In ASP.NET Core, we are used to working with dependency injection and we tend to pass most of the information through dependency injection to the classes where we need it. However, sometimes we work with information that is closely tied to a particular request and we don’t need, want, or can’t inject it into classes as dependencies. For such cases, there is HttpContext.Features.

The Features property is a simple collection of type IFeatureCollection, where we can store strongly typed objects and then retrieve them at places where we need them. This collection is available within HttpContext and is available throughout the request lifecycle. The ASP.NET Core framework itself uses this collection to store various information, for example:

  • IRouteValuesFeature - contains information about the parameters and their values from the request path
  • IEndpointFeature - contains information about the endpoint that processes the request

The Features property is also available to us and we can store our own information that we will need during the request processing. An example use case might be storing information about the current user, the current tenant, or other information that is necessary for processing the request with is bound in some way, or retrieved from the request itself.

Information is typically stored in Features within middleware that is registered within the application pipeline. The middleware can retrieve the information from the request, process it, and then store it in Features for further processing within the application.

An example of middleware that retrieves information about the current tenant from a request and stores it in Features might look like the following:

public class CurrentTenantInfoMiddleware(RequestDelegate next)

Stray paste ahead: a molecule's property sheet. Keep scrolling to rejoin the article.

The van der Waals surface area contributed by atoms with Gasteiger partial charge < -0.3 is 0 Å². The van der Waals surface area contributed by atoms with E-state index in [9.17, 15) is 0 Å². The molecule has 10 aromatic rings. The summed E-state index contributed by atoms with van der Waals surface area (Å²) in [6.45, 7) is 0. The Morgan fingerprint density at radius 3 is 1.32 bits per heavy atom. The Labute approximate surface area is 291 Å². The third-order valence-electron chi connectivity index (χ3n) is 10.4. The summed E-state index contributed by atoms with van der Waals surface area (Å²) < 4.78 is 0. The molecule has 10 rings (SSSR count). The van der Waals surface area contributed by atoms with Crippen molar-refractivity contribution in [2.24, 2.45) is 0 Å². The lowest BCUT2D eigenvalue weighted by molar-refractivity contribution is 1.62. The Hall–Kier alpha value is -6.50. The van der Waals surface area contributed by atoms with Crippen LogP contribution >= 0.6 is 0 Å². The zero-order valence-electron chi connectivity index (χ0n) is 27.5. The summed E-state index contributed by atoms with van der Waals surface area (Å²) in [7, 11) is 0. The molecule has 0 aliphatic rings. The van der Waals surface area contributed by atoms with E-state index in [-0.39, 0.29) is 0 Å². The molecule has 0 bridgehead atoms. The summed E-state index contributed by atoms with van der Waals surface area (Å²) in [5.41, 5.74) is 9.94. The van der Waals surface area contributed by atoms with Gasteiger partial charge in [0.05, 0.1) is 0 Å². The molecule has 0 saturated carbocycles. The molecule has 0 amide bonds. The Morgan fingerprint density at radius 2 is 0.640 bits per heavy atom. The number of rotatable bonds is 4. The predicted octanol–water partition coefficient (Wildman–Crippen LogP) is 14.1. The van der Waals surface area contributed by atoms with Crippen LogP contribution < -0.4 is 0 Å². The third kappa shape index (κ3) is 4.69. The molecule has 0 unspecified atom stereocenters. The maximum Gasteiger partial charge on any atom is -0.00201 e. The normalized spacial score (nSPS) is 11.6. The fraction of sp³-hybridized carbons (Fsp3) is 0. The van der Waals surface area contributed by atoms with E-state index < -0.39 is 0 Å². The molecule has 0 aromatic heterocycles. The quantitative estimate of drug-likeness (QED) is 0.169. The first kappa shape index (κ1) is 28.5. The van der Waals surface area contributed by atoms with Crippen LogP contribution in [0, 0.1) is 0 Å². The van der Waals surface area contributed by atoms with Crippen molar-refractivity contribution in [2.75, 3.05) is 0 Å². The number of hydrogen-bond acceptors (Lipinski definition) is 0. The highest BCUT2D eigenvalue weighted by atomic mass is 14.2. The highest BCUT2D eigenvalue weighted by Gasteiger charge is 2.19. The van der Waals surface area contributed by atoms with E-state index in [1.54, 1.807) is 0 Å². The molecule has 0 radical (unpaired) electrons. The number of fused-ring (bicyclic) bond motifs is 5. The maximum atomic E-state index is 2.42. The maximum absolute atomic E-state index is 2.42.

private readonly RequestDelegate _next = next;

    public async Task InvokeAsync(HttpContext context, ITenantService tenantService)
        // 👇 More complex logic to determine the current tenant can be added here
        if (context.Request.Headers.TryGetValue("X-TenantId", out var routeValue)
            && Guid.TryParse(routeValue.First()?.ToString(), out var tenantId))
            var tenantInfo = await tenantService.GetTenantInfoAsync(tenantId);
            // 👇 Store the tenant info in Features

        await _next(context);

// 👇 Register the middleware

We can then access information about the current tenant from Features within other parts of the application:

app.MapGet("/api/", (HttpContext context) =>
    // 👇 Access the current tenant info from the context
    var currentTenantInfo = context.Features.Get<ICurrentTenantInfo>();
    return Results.Ok(currentTenantInfo?.Id);

For simplicity, we can create an extension method for IFeatureCollection:

public static class IFeatureCollectionExtensions
    public static ICurrentTenantInfo? GetTenant(this IFeatureCollection features)
        return features.Get<ICurrentTenantInfo>();

var tenantInfo = context.Features.GetTenant();

For completeness: another way to transfer information during one request is to use HttpContext.Items. This collection is available within HttpContext and is available throughout the request lifecycle. However, Items is not strongly typed. It is a key value. Therefore, it is preferable to use Features if we need to store strongly typed objects.